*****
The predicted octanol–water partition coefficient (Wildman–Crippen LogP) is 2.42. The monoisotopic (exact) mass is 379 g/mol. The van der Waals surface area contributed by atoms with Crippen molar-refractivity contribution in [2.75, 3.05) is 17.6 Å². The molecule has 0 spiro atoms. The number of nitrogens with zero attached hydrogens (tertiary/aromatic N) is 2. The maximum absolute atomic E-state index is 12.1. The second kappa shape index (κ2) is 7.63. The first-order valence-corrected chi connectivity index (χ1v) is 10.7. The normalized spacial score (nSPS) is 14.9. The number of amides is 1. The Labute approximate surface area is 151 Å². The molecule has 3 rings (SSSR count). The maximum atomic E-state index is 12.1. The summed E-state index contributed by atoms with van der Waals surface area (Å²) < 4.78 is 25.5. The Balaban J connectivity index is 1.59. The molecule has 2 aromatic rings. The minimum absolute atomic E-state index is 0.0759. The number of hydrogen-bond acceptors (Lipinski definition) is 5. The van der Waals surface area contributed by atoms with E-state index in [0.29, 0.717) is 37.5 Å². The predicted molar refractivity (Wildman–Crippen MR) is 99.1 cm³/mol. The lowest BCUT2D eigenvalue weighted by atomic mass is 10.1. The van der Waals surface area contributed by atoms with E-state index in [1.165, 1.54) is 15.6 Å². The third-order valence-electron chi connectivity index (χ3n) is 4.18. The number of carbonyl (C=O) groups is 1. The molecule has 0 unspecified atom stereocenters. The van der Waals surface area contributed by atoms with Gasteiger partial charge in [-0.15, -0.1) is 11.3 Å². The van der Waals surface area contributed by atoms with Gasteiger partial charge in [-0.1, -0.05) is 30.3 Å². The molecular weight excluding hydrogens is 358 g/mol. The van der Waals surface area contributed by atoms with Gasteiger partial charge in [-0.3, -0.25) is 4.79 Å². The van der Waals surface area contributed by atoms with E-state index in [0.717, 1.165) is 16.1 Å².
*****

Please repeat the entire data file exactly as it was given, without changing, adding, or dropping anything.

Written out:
The predicted octanol–water partition coefficient (Wildman–Crippen LogP) is 2.42. The monoisotopic (exact) mass is 379 g/mol. The van der Waals surface area contributed by atoms with Crippen molar-refractivity contribution in [2.75, 3.05) is 17.6 Å². The molecule has 0 spiro atoms. The number of nitrogens with zero attached hydrogens (tertiary/aromatic N) is 2. The maximum absolute atomic E-state index is 12.1. The second kappa shape index (κ2) is 7.63. The first-order valence-corrected chi connectivity index (χ1v) is 10.7. The normalized spacial score (nSPS) is 14.9. The number of amides is 1. The Labute approximate surface area is 151 Å². The molecule has 3 rings (SSSR count). The maximum atomic E-state index is 12.1. The summed E-state index contributed by atoms with van der Waals surface area (Å²) < 4.78 is 25.5. The Balaban J connectivity index is 1.59. The molecule has 2 aromatic rings. The minimum absolute atomic E-state index is 0.0759. The number of hydrogen-bond acceptors (Lipinski definition) is 5. The van der Waals surface area contributed by atoms with E-state index in [0.29, 0.717) is 37.5 Å². The predicted molar refractivity (Wildman–Crippen MR) is 99.1 cm³/mol. The lowest BCUT2D eigenvalue weighted by atomic mass is 10.1. The van der Waals surface area contributed by atoms with E-state index in [1.165, 1.54) is 15.6 Å². The third-order valence-electron chi connectivity index (χ3n) is 4.18. The number of carbonyl (C=O) groups is 1. The molecule has 0 unspecified atom stereocenters. The van der Waals surface area contributed by atoms with Gasteiger partial charge in [-0.15, -0.1) is 11.3 Å². The van der Waals surface area contributed by atoms with Gasteiger partial charge in [-0.1, -0.05) is 30.3 Å². The molecular weight excluding hydrogens is 358 g/mol. The van der Waals surface area contributed by atoms with Gasteiger partial charge in [-0.3, -0.25) is 4.79 Å². The van der Waals surface area contributed by atoms with E-state index in [0.717, 1.165) is 16.1 Å².